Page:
Gilbert Fritz wrote:I finally got the IBC tank into place in the greenhouse. Before I fill it up and figure out how to connect the pump and radiator, I'm trying to figure out how to keep algae from growing in the tanks. Any thoughts?

First thing is to keep the water in the dark. I the water going to be in a closed loop and not open like before?
1 week ago

personal experience.  I have found that liquid pectin (Certo brand) with grape juice to be very, very effective

Back in the 1950's I was calling on an elderly man taking care of his elderly mother who told me his mother had insisted on this remedy. Since I have come to understand what is  the possible mechanism of action. Pectin is a soluble fiber meaning fluids dissolve into it. This holds irritating compounds, expelled by the liver into the bile, until they are expelled instead of being reabsorbed back into the blood stream. Another factor that I learned more recently is that These soluble fibers can be digested by bacteria in the colon releasing butyrate and other compounds that are anti inflammatory.
1 week ago

Jordan Holland wrote:From what I understand, osteoarthritis is the body's way of shoring up and protecting a joint that is having problems. Modern medical techniques tend to treat inflammation as a disease that should be eradicated. But I understand inflammation to be healing. Force stopping inflammation with things like NSAIDs or corticosteroids would also logically force stop the healing. If there is arthritis, there must be some stress factor causing it. Misaligned skeleton, physical trauma, emotional stress, lack of certain nutrients, excess of certain chemicals, something. I heard one doctor say, "If your doctor tells you it's from old age or 'wear and tear,' fire your doctor!" If the inflammation is stopped without eliminating what caused it, the problems will likely persist. I think the food as medicine approach is the right track. Food provides building blocks to regenerate. The kicker is what caused the problem in the first place?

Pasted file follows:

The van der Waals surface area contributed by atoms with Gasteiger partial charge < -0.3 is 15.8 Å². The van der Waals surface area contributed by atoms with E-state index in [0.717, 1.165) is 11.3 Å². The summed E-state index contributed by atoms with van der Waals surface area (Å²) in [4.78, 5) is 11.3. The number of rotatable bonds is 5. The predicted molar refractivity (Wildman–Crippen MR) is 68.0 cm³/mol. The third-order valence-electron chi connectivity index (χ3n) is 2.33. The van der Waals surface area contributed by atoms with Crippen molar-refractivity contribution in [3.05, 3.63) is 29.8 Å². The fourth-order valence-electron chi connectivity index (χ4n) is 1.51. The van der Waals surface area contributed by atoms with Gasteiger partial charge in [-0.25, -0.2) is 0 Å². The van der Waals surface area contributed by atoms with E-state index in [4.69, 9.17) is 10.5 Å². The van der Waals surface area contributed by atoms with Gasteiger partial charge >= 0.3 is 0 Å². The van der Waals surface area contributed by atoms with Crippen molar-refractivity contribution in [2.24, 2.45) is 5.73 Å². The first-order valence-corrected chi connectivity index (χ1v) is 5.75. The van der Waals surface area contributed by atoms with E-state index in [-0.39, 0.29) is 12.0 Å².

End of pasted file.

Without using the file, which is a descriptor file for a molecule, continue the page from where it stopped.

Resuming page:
My specialty is finding the cause. Generally antalgic posture, that is holding the body in an awkward position trying to avoid pain but causing pain where too much stress is placed as a consequence.
The knees have to straighten at an awkward angle on the stairs if the spine does not flex to keep the center of gravity in the right place.  I am not allowed to use the word by state law because it is reserved for doctors diagnosis but what they are saying is that the joint [arthrose] has an itus or osis which is a reaction to an irritation. Some foods are pro inflammatory making the repair process to slow and others are anti inflammatory regulating the repair process properly. Note in my signature line I also help people with magnet therapy. Magnets speed up electrons changing how water reacts in the tissue. The negative side being anti inflammatory and the positive side pro inflammatory thus can be employed to assist in the repair process.
2 weeks ago
I constantly have to move new trees out of my plum groves. there was a massive green gauge plum which is a prolific and strong grower with very sweet fruit still looks green when ripe but is strongly cling stone. it has cross pollinated with a yellow plum which is more free stone so I am getting crosses that have the best combination. The oldest grove of Italian prune plumes is the least hardy the trees succumbing to disease after about three years but it keeps propagating from the roots.
3 weeks ago
When the neighbors are complaining about the dead critter on the road and you go collect it for your compost pile.
4 weeks ago